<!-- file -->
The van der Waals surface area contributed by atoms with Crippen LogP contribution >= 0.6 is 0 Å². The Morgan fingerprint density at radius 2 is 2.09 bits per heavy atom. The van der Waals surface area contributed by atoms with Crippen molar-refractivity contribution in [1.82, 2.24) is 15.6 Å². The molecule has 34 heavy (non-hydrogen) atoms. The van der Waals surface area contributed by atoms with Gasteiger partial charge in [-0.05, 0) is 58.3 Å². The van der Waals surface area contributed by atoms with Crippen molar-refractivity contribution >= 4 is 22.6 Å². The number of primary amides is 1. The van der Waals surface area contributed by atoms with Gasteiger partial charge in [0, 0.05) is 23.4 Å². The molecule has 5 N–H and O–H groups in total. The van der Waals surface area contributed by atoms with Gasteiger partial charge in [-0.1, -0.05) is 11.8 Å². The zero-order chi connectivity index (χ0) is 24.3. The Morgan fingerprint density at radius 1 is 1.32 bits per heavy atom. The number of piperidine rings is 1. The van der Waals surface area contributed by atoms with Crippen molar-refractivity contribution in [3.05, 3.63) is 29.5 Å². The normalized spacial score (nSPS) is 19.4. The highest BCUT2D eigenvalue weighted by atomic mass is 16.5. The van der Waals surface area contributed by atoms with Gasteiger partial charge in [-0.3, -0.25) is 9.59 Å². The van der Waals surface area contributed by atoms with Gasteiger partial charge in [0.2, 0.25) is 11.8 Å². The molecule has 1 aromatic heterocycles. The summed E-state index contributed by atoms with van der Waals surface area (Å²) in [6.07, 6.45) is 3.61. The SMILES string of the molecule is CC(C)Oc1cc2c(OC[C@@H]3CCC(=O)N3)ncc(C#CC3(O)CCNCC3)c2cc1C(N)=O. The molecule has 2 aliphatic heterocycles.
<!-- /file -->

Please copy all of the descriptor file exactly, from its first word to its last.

The van der Waals surface area contributed by atoms with Crippen LogP contribution >= 0.6 is 0 Å². The Morgan fingerprint density at radius 2 is 2.09 bits per heavy atom. The van der Waals surface area contributed by atoms with Crippen molar-refractivity contribution in [1.82, 2.24) is 15.6 Å². The molecule has 34 heavy (non-hydrogen) atoms. The van der Waals surface area contributed by atoms with Gasteiger partial charge in [-0.05, 0) is 58.3 Å². The van der Waals surface area contributed by atoms with Crippen molar-refractivity contribution >= 4 is 22.6 Å². The number of primary amides is 1. The van der Waals surface area contributed by atoms with Gasteiger partial charge in [0, 0.05) is 23.4 Å². The molecule has 5 N–H and O–H groups in total. The van der Waals surface area contributed by atoms with Gasteiger partial charge in [-0.1, -0.05) is 11.8 Å². The zero-order chi connectivity index (χ0) is 24.3. The Morgan fingerprint density at radius 1 is 1.32 bits per heavy atom. The number of piperidine rings is 1. The van der Waals surface area contributed by atoms with Crippen molar-refractivity contribution in [3.05, 3.63) is 29.5 Å². The normalized spacial score (nSPS) is 19.4. The highest BCUT2D eigenvalue weighted by atomic mass is 16.5. The van der Waals surface area contributed by atoms with Gasteiger partial charge in [-0.3, -0.25) is 9.59 Å². The van der Waals surface area contributed by atoms with Gasteiger partial charge in [0.2, 0.25) is 11.8 Å². The molecule has 1 aromatic heterocycles. The summed E-state index contributed by atoms with van der Waals surface area (Å²) in [6.07, 6.45) is 3.61. The SMILES string of the molecule is CC(C)Oc1cc2c(OC[C@@H]3CCC(=O)N3)ncc(C#CC3(O)CCNCC3)c2cc1C(N)=O. The molecule has 2 aliphatic heterocycles.